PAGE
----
Let me start by saying that I have enormous respect for Ezra Klein, whose work in creating and maintaining WonkBlog has, I would argue, made him the brightest spot and the greatest hero twenty-first century American journalism has seen.
And let me start by saying that I also have enormous respect for Jim Tankersley: a smart, honorable, and hard-working reporter who knows immense amounts about the American economy and about public policy, and who tries his best to inform his readers on both print and screen within the limits of the institutional role allotted him.
And let me say that his 1700 word piece on the economy and politics of Tea-Party hub Rome, Georgia can be and has been read with enormous profit by me and people like me.
Our text today is the last few paragraphs. And my cavil is that the article is not so good if you are less informed than I am--and only the professionally deranged are as well-informed as I am:
The next morning, one uninsured produce worker sorted apples into boxes for one of the last times. Donald Rizer, 58, wore a plaid shirt, blue jeans and gloves, and complained of the aching shoulder that he said keeps him from working more than 20 hours a week.
Soon he’ll be out of work.... Rizer did not have a new job lined up. He had come down to Rome after leaving a carpet factory several years ago. He needs shoulder surgery but can’t afford insurance. And because of a quirk in the health-care law, and the fact that Georgia declined to expand Medicaid coverage for low-income people like him, Rizer can’t qualify for a subsidy to buy coverage on his own.
When he visited the federal health insurance exchange Web site, he found the cheapest policy available to him cost $200 a month — one quarter of his current salary. “Obama,” he said, “he thinks that he’s helping things, but he ain’t.”
He fished out a bruised green apple and tossed it aside. Only a few boxes were left.
The phrases "because of a quirk in the health-care law, and the fact that Georgia declined to expand Medicaid coverage for low-income people like him, Rizer can’t qualify for a subsidy to buy coverage" are not adequate. What Tankersley means is:
The ACA provides subsidies for people with incomes more than 1/3 above the poverty level to afford insurance via the exchange-marketplace.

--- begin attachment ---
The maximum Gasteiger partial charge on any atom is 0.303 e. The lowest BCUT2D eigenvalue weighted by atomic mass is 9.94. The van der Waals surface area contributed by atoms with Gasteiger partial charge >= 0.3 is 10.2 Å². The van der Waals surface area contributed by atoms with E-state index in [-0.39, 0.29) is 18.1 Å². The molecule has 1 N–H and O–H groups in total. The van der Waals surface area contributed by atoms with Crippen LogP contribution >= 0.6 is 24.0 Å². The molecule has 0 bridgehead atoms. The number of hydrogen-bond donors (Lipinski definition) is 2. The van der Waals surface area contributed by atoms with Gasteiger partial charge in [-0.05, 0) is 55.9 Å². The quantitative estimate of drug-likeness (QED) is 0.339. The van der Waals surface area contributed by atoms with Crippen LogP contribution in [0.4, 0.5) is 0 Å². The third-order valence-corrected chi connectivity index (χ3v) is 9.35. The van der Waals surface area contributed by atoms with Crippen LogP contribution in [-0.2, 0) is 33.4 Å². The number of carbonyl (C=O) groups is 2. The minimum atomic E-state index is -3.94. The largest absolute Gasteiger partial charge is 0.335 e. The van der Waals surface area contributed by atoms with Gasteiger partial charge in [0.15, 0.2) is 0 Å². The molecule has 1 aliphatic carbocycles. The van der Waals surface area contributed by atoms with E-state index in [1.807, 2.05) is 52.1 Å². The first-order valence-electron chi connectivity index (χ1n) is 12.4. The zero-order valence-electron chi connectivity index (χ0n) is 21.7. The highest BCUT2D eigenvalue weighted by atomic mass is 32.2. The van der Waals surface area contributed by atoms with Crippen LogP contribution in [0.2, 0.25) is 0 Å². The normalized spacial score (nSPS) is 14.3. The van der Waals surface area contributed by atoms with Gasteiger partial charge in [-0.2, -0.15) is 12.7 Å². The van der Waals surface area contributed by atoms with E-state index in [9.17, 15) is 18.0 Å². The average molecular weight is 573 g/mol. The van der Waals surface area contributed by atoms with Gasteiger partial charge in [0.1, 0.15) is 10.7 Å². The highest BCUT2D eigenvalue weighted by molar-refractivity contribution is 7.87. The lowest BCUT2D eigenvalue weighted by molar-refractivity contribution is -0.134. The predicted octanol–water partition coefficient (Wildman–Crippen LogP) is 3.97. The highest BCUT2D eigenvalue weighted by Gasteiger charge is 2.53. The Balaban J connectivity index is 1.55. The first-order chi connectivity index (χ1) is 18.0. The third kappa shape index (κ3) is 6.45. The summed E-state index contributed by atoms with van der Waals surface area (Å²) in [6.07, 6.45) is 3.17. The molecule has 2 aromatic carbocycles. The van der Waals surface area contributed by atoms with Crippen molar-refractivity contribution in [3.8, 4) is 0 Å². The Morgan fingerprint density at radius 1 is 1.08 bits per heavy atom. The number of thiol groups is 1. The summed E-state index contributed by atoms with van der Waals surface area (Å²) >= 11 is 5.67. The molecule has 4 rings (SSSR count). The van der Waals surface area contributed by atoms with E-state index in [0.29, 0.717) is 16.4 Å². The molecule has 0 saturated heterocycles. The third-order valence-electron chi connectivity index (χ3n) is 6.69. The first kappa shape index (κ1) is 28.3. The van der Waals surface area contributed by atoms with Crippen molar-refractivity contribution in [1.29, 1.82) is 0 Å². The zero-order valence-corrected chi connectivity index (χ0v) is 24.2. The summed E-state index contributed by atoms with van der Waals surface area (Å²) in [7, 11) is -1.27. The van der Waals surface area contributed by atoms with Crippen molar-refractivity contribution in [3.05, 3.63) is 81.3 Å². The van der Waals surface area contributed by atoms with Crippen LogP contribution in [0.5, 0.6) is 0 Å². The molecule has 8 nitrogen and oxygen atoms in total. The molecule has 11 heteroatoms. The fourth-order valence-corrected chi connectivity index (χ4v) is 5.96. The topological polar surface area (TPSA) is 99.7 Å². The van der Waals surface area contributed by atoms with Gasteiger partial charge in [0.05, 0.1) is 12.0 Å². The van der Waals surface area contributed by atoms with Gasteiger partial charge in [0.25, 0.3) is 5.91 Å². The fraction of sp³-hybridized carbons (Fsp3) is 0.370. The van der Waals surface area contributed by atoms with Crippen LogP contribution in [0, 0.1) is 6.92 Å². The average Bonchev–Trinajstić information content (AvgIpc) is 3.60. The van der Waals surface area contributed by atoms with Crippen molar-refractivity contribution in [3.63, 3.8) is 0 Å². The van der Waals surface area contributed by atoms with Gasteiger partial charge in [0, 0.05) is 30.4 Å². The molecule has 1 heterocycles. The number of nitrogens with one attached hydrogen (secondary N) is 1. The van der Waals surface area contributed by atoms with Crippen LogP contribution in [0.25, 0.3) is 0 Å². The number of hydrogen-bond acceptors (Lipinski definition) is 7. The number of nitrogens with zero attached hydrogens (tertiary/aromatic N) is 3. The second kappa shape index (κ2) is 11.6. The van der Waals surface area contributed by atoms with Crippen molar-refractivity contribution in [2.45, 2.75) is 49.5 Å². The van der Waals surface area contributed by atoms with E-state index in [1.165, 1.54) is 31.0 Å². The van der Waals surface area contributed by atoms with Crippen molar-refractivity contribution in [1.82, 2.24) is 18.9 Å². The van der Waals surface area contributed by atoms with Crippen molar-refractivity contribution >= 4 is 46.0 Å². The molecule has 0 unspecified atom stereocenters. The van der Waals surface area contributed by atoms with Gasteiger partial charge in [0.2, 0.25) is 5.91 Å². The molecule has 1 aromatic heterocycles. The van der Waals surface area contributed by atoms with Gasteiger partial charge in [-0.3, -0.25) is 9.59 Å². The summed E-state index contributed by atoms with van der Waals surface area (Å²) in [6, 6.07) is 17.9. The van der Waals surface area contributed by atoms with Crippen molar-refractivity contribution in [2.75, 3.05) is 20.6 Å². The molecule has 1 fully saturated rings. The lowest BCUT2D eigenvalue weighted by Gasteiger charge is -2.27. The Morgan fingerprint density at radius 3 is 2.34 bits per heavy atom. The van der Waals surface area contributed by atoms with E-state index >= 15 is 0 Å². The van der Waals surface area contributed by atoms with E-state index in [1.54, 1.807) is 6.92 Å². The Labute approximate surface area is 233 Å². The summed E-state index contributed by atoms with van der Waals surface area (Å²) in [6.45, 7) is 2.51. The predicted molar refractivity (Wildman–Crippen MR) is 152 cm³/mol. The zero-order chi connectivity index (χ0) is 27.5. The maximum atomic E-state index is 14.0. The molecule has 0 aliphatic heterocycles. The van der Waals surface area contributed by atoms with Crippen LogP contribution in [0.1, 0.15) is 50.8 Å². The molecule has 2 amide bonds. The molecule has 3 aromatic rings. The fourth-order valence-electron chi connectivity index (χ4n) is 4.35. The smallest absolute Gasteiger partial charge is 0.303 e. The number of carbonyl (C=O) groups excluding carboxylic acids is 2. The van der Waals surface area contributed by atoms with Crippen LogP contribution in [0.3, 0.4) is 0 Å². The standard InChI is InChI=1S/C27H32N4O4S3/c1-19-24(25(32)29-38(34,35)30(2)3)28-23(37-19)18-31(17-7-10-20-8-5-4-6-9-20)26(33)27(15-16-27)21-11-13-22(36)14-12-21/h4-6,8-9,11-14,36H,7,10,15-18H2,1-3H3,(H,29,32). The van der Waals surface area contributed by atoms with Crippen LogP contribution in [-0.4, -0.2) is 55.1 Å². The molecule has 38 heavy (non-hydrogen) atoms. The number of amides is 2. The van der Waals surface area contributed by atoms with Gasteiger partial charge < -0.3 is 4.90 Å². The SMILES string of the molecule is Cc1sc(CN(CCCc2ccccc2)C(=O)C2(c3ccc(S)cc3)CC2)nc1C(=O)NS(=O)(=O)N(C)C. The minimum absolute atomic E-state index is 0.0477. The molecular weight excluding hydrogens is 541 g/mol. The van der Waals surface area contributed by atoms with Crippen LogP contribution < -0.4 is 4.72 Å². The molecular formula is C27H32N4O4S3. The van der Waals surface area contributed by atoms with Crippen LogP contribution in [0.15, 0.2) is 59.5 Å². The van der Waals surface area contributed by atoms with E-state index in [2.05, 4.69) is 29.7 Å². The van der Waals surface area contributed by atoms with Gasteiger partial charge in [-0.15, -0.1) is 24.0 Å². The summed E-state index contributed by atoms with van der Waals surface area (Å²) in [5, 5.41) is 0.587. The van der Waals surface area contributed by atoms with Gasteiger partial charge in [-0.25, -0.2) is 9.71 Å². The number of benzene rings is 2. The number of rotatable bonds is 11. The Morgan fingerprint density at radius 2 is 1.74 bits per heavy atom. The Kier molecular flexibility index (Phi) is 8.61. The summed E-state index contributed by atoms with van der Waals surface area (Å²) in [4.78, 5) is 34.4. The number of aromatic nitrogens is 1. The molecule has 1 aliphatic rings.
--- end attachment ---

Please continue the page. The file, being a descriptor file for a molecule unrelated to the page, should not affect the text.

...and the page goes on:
The ACA provides coverage for people with lower incomes via the expanded Medicaid program.
Chief Justice John Roberts and the other four right-wing justices broke this system by giving individual states the option not to accept the federal money to pay for the expansion of Medicaid.
This was a lawless and unforeseen action: no precedent for it in previous court decisions and no warrant for it in the constitution.
Because it was a lawless and unforeseen action, it had never struck the minds of anybody drafting the ACA that the John Roberts, C.J., and his Four Horsemen of the Constitution-in-Exile would do such a thing.
Thus people with incomes less than 1 1/3 times the poverty level are left high and dry: since they are supposed to be covered by expanded Medicaid, there is no language in the ACA allowing them to claim subsidies.
If Roberts, C.J., had been a public-spirited an intelligent man, he would have realized that if he was going to rewrite the ACA to break its Medicaid expansion provision, he also needed to rewrite the exchange subsidy provision to provide people with incomes less than 1 1/3 times the poverty level with access to subsidies.
Roberts, C.J., did not do this.
Perhaps Roberts simply wanted to harm people with incomes lower than 1 1/3 times poverty who lived in states that would pick up the ball not to expand Medicaid he had given them and run with it, on the theory that creating an aggrieved class for whom the ACA is clearly not working would redound to the political benefit of the Republican Party.
Perhaps Roberts did not understand what he was doing.